/ Technology

Opinion: even the biggest tech fan needs a back-up plan

Mobiles are great leisure devices, but we still need something to fall back on when we’re out and about, Do you have an analogue back-up plan?

‘Text me when you get to Kew Bridge and I’ll walk up and meet you.’ That was the last communication that I had with my friend Jess as I set out to see her for the first time in months.

This shouldn’t have been a problem – except that halfway there, my phone died. Not just out of battery, but dead. Not only could I not text her, I had no way of getting to her house if she had decided not to come and meet my train. I didn’t know her address, I couldn’t look it up on a map, I don’t know her phone number and I had no other way of letting her know what had happened.

And worse, as I pay for everything with Google Pay on my phone, I had no way of getting home again, either.

Stuffed without it

I suddenly realised just how much I rely on my phone. It’s a leisure device: I read books on it, I listen to music on it, I watch video on it, I chat to friends on it. It’s also a work device: I read Word documents on it, I can at a pinch even look at Which? Computing pages in progress. It’s a vital utility: I pay for everything with it, I find my way with it. I was stuffed without it.

It also made me realise just how important cash is. While the pandemic has pushed many of us into paying for things without cash, notes and coins are important to many – and you don’t need an internet connection to use them.

Fortunately, a frantic scrabble in my bag revealed that I had a debit card buried in its depths, so I could get home. And as it turned out, Jess did meet me at the station: she assumed that my phone had run out of battery. As for the phone itself, it turned out that its motherboard had died.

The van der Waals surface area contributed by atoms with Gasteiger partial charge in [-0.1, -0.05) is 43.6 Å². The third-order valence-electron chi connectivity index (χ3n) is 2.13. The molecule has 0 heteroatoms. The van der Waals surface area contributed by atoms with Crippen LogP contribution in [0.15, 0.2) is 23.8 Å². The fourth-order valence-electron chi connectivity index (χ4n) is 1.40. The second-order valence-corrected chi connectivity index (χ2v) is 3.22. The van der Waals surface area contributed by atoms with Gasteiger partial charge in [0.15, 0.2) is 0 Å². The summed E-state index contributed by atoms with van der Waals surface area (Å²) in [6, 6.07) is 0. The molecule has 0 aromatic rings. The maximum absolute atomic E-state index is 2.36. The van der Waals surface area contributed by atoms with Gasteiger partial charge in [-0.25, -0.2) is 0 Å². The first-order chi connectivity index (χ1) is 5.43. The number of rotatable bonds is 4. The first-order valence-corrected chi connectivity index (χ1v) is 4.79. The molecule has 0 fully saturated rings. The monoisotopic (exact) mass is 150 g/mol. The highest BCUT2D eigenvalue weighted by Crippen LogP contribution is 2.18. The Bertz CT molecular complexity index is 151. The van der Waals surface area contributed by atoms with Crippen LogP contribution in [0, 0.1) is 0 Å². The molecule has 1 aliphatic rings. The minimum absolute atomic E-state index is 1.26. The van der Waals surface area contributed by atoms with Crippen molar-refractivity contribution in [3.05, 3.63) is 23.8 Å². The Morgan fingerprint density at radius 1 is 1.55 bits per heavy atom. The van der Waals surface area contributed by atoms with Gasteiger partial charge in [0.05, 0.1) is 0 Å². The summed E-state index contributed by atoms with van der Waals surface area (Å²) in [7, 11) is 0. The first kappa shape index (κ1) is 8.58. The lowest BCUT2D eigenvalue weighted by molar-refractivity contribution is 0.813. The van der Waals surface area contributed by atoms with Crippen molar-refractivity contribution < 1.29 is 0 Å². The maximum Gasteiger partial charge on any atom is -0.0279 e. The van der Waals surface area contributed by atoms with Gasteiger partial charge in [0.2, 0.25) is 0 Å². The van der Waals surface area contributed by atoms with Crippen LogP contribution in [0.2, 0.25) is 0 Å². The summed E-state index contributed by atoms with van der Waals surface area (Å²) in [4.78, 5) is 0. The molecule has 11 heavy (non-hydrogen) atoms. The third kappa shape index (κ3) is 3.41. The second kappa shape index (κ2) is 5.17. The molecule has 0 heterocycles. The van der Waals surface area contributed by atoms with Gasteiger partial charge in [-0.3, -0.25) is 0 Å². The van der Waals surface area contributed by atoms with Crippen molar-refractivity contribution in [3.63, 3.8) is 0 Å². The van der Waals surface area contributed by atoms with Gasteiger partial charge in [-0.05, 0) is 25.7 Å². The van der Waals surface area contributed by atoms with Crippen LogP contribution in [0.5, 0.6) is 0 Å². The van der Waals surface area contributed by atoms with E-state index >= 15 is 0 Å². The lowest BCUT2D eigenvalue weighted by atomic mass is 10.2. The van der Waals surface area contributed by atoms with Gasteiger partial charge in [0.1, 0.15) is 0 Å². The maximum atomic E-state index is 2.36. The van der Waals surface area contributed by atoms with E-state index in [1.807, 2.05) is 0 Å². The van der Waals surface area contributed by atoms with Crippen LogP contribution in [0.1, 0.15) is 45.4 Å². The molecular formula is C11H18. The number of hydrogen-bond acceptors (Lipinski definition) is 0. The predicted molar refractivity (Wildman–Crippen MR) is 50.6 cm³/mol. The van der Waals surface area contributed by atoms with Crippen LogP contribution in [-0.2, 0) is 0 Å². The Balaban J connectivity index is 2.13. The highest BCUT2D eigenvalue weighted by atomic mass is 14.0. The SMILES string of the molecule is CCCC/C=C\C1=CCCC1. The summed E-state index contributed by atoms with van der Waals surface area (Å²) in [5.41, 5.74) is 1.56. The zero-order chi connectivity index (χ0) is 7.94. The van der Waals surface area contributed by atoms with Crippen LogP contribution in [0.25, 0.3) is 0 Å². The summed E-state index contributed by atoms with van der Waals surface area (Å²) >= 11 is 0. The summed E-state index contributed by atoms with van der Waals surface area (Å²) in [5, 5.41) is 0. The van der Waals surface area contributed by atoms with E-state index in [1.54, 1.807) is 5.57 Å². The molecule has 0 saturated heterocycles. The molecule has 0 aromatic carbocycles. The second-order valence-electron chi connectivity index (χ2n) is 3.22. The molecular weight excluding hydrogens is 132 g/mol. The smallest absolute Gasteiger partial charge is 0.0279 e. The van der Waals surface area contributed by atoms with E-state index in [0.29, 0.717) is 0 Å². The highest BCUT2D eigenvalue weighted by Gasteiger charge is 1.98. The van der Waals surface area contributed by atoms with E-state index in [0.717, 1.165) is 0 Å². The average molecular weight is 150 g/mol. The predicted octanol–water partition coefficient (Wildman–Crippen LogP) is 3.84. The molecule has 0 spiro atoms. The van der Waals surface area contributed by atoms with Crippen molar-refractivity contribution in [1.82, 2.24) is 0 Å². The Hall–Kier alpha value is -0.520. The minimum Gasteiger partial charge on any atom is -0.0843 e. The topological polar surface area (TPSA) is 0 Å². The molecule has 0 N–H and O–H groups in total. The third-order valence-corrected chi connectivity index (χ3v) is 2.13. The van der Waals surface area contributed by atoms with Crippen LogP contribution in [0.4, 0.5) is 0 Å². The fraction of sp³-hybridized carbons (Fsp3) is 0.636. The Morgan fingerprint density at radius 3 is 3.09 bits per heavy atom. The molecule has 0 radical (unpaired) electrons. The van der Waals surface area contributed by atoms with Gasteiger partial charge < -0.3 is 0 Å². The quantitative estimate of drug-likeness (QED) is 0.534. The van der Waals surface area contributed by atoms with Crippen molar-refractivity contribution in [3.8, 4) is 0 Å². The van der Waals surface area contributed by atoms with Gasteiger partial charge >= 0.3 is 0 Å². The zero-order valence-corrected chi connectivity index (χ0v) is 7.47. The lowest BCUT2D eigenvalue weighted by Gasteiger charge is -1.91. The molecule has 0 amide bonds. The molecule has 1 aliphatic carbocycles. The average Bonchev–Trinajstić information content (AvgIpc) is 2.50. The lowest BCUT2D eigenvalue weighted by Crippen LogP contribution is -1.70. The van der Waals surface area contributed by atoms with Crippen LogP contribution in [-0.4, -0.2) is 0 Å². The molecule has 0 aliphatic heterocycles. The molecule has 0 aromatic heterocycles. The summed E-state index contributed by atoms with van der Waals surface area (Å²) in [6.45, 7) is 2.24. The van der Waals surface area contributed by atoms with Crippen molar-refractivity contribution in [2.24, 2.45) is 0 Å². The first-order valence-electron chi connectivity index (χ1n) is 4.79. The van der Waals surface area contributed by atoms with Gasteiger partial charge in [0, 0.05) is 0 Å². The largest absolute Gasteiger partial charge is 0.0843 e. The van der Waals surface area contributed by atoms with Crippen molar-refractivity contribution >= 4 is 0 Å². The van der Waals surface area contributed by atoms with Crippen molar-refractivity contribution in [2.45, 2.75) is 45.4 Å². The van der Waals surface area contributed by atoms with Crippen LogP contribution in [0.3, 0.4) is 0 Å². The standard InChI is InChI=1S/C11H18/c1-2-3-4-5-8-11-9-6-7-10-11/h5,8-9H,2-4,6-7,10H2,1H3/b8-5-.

Analogue back-up plans

It was a wake-up call, though, and since this happened I make sure I always carry a contactless  card with me and a £20 note when I leave the house, plus a note of the phone number of the person I’m going to meet.

Even early adopter technophiles like me, it turns out, need an analogue back-up plan. Do you have one?

What do you rely on your phone most for?

Comments

I’d invest in a spare phone.

There is a grave danger in being so dependent upon one thing; a phone might be dropped, lost, stolen, as well as expiring.

When we are totally reliant on electricity – gas banned – we should keep a stock of logs, firelighters and matches.

Viv Hobbs says:
27 July 2021

I do not have a smart phone. I do not need a smartphone. However, I think I will soon be forced to buy one because apps seem to be needed for everything, whatever an app is. (Yes, I know, it’s an “application program.”) And I do not work in an office, and I do not know anyone who does. Why does Which? always refer to people “going to the office?” No, that is not a rhetorical question. I would like to know the answer.

Viv – I share your views.